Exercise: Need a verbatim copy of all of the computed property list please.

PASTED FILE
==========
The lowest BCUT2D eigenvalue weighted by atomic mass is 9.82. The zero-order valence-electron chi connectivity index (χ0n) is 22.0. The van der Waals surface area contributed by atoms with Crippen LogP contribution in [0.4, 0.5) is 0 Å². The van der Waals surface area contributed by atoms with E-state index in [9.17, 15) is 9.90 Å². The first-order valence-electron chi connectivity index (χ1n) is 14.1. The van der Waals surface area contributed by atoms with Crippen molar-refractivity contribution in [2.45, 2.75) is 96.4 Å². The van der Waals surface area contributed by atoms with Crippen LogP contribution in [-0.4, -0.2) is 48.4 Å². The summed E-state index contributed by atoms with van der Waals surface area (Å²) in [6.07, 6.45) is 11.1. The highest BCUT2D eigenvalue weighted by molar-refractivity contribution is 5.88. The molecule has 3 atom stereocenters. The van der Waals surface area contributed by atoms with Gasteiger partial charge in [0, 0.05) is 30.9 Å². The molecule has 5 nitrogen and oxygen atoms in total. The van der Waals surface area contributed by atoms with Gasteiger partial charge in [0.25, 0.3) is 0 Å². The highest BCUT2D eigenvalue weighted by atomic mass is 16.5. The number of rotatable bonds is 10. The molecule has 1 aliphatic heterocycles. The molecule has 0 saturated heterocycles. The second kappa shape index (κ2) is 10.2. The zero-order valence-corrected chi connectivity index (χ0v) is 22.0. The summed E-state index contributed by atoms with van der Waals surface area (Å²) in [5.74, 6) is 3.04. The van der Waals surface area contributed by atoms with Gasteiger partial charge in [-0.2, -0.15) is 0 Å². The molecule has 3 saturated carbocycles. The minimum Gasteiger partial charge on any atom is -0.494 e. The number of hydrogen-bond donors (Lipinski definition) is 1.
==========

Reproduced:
The lowest BCUT2D eigenvalue weighted by atomic mass is 9.82. The zero-order valence-electron chi connectivity index (χ0n) is 22.0. The van der Waals surface area contributed by atoms with Crippen LogP contribution in [0.4, 0.5) is 0 Å². The van der Waals surface area contributed by atoms with E-state index in [9.17, 15) is 9.90 Å². The first-order valence-electron chi connectivity index (χ1n) is 14.1. The van der Waals surface area contributed by atoms with Crippen molar-refractivity contribution in [2.45, 2.75) is 96.4 Å². The van der Waals surface area contributed by atoms with Crippen LogP contribution in [-0.4, -0.2) is 48.4 Å². The summed E-state index contributed by atoms with van der Waals surface area (Å²) in [6.07, 6.45) is 11.1. The highest BCUT2D eigenvalue weighted by molar-refractivity contribution is 5.88. The molecule has 3 atom stereocenters. The van der Waals surface area contributed by atoms with Gasteiger partial charge in [0, 0.05) is 30.9 Å². The molecule has 5 nitrogen and oxygen atoms in total. The van der Waals surface area contributed by atoms with Gasteiger partial charge in [0.25, 0.3) is 0 Å². The highest BCUT2D eigenvalue weighted by atomic mass is 16.5. The number of rotatable bonds is 10. The molecule has 1 aliphatic heterocycles. The molecule has 0 saturated heterocycles. The second kappa shape index (κ2) is 10.2. The zero-order valence-corrected chi connectivity index (χ0v) is 22.0. The summed E-state index contributed by atoms with van der Waals surface area (Å²) in [5.74, 6) is 3.04. The van der Waals surface area contributed by atoms with Gasteiger partial charge in [-0.2, -0.15) is 0 Å². The molecule has 3 saturated carbocycles. The minimum Gasteiger partial charge on any atom is -0.494 e. The number of hydrogen-bond donors (Lipinski definition) is 1.